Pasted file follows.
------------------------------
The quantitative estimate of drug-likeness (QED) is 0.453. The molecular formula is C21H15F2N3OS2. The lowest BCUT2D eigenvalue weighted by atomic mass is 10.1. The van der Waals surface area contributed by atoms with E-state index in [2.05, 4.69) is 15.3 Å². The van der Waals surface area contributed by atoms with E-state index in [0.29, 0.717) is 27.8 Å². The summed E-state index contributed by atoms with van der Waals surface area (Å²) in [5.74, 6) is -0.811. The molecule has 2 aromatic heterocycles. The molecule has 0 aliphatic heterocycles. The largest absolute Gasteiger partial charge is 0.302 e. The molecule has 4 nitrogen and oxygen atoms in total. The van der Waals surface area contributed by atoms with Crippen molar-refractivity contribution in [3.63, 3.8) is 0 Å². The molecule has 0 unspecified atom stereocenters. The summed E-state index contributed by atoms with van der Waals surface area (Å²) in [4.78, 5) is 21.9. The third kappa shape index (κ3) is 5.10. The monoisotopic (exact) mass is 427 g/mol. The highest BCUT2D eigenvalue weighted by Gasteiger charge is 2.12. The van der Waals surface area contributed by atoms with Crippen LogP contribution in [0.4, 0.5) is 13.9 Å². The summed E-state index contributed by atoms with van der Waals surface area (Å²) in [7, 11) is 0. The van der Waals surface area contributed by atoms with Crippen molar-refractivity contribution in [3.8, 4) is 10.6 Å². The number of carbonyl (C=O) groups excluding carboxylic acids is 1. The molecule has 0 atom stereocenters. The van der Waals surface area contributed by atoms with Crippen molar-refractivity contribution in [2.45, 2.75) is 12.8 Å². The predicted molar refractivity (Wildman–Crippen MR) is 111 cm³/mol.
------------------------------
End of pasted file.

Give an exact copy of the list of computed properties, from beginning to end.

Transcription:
The quantitative estimate of drug-likeness (QED) is 0.453. The molecular formula is C21H15F2N3OS2. The lowest BCUT2D eigenvalue weighted by atomic mass is 10.1. The van der Waals surface area contributed by atoms with E-state index in [2.05, 4.69) is 15.3 Å². The van der Waals surface area contributed by atoms with E-state index in [0.29, 0.717) is 27.8 Å². The summed E-state index contributed by atoms with van der Waals surface area (Å²) in [5.74, 6) is -0.811. The molecule has 2 aromatic heterocycles. The molecule has 0 aliphatic heterocycles. The largest absolute Gasteiger partial charge is 0.302 e. The molecule has 4 nitrogen and oxygen atoms in total. The van der Waals surface area contributed by atoms with Crippen molar-refractivity contribution in [3.63, 3.8) is 0 Å². The molecule has 0 unspecified atom stereocenters. The summed E-state index contributed by atoms with van der Waals surface area (Å²) in [4.78, 5) is 21.9. The third kappa shape index (κ3) is 5.10. The monoisotopic (exact) mass is 427 g/mol. The highest BCUT2D eigenvalue weighted by Gasteiger charge is 2.12. The van der Waals surface area contributed by atoms with Crippen LogP contribution in [0.4, 0.5) is 13.9 Å². The summed E-state index contributed by atoms with van der Waals surface area (Å²) in [7, 11) is 0. The van der Waals surface area contributed by atoms with Crippen molar-refractivity contribution in [3.8, 4) is 10.6 Å². The number of carbonyl (C=O) groups excluding carboxylic acids is 1. The molecule has 0 atom stereocenters. The van der Waals surface area contributed by atoms with Crippen molar-refractivity contribution in [2.45, 2.75) is 12.8 Å². The predicted molar refractivity (Wildman–Crippen MR) is 111 cm³/mol.